Reproducing Empire, Birthing the Nation: Women's Health and Reproduction in Modern India: Context (HIH3017)

StaffDr Rebecca Williams - Convenor
Credit Value30
ECTS Value15
NQF Level6
Pre-requisitesAt least 90 credits of History at Level 1 and/or Level 2
Co-requisitesReproducing Empire, Birthing the Nation: Women’s Health and Reproduction in Modern India: Context
Duration of Module Term 1: 11 weeks; Term 2: 11 weeks;

Module aims

Together with its co-requisite, the module aims to introduce you to a wide range of sources related to women’s health and reproduction in modern India. The module will engage with sources relating to debates and interventions in British colonial India, through decolonization in 1947, to the period of liberalisation in the late Twentieth Century. Drawing on published sources, digital collections, and archival sources provided by the tutor, the module will consider the perspectives of the multiple national and international actors involved in women’s health and development in modern India. Sources will include documents from the British colonial state, nationalist reformers, the postcolonial government, women’s political and activist groups, and international aid agencies and non-governmental organisations.

Through working with the extensive primary source collections available to this module, you will develop a range of research, analytical, interpretative and communication skills that can be applied in further academic studies or in graduate careers.

ILO: Module-specific skills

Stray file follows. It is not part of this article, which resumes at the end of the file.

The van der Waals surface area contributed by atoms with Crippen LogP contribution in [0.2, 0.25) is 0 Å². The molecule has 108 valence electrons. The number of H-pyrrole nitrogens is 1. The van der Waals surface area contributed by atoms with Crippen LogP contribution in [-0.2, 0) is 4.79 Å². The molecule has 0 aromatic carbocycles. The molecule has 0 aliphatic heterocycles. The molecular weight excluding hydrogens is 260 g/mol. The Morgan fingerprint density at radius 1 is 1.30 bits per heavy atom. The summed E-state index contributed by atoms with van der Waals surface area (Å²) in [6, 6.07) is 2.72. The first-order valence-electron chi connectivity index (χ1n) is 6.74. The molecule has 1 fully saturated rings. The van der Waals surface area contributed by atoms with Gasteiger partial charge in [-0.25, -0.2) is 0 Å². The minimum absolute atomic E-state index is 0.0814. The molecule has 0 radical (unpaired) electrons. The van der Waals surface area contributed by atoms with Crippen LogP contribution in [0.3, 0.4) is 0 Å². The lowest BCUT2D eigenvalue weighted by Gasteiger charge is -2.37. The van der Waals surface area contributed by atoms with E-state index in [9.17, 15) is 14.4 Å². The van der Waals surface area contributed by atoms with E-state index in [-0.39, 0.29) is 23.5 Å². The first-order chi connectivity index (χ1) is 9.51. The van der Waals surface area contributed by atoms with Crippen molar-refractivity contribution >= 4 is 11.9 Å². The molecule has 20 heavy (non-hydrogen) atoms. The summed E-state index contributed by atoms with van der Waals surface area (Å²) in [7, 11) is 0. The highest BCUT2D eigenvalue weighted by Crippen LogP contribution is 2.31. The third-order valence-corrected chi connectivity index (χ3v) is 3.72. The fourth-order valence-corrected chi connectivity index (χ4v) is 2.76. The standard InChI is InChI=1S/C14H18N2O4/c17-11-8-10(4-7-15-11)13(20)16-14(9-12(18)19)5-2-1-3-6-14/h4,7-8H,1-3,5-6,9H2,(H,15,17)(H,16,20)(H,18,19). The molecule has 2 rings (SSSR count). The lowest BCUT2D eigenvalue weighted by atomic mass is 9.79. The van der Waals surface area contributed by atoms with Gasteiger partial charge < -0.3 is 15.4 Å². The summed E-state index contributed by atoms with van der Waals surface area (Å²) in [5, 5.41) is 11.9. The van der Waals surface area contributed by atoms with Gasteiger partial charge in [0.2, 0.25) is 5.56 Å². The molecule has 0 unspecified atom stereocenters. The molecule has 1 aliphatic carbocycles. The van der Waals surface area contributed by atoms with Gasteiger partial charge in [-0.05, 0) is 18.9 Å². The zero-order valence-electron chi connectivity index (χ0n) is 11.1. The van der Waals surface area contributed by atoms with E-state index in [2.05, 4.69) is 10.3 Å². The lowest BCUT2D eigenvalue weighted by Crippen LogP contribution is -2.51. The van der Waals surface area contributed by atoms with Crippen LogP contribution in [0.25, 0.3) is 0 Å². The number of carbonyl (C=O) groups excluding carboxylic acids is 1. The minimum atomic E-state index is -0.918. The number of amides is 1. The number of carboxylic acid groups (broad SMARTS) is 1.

• 1. Have a detailed knowledge of the different sources available for the study of women’s health and reproduction in modern India, together with a very close specialist knowledge of those sources which the students focus upon in their seminar presentations and written work.
  • 2. Analyse the complex diversity of the sources studied.

ILO: Discipline-specific skills

  • 3. Analyse closely original sources and to assess their reliability as historical evidence. Ability to focus on and comprehend complex texts.
  • 4. Understand and deploy relevant historical terminology in a comprehensible manner.
  • 5. Follow the changing causes of and responses to issues regarding women’s health and reproduction in modern India.

ILO: Personal and key skills

  • 6. Independently and autonomously study and also work within a group, including presentation of material for group discussion, developed through the mode of learning.
  • 7. Digest, select and organise material to produce, to a deadline, a coherent and cogent argument, developed through the mode of assessment.
  • 8. Present complex arguments orally.

Syllabus plan